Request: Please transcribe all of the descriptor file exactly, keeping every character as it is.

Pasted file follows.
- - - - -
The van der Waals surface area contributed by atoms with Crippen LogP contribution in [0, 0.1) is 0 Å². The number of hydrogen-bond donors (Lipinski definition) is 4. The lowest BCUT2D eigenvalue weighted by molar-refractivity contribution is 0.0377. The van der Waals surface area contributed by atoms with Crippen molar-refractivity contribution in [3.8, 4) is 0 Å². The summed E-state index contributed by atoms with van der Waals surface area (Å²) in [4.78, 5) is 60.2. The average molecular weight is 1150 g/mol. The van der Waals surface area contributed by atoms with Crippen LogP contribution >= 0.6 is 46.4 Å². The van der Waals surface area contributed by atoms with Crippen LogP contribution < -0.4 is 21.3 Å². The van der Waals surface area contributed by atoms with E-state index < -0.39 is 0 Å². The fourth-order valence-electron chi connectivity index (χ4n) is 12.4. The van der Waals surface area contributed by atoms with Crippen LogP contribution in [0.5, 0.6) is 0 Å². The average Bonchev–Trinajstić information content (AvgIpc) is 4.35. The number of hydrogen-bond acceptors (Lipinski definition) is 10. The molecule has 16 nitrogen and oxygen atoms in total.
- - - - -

The van der Waals surface area contributed by atoms with Crippen LogP contribution in [0, 0.1) is 0 Å². The number of hydrogen-bond donors (Lipinski definition) is 4. The lowest BCUT2D eigenvalue weighted by molar-refractivity contribution is 0.0377. The van der Waals surface area contributed by atoms with Crippen molar-refractivity contribution in [3.8, 4) is 0 Å². The summed E-state index contributed by atoms with van der Waals surface area (Å²) in [4.78, 5) is 60.2. The average molecular weight is 1150 g/mol. The van der Waals surface area contributed by atoms with Crippen LogP contribution >= 0.6 is 46.4 Å². The van der Waals surface area contributed by atoms with Crippen LogP contribution < -0.4 is 21.3 Å². The van der Waals surface area contributed by atoms with E-state index < -0.39 is 0 Å². The fourth-order valence-electron chi connectivity index (χ4n) is 12.4. The van der Waals surface area contributed by atoms with Crippen LogP contribution in [0.5, 0.6) is 0 Å². The average Bonchev–Trinajstić information content (AvgIpc) is 4.35. The number of hydrogen-bond acceptors (Lipinski definition) is 10. The molecule has 16 nitrogen and oxygen atoms in total.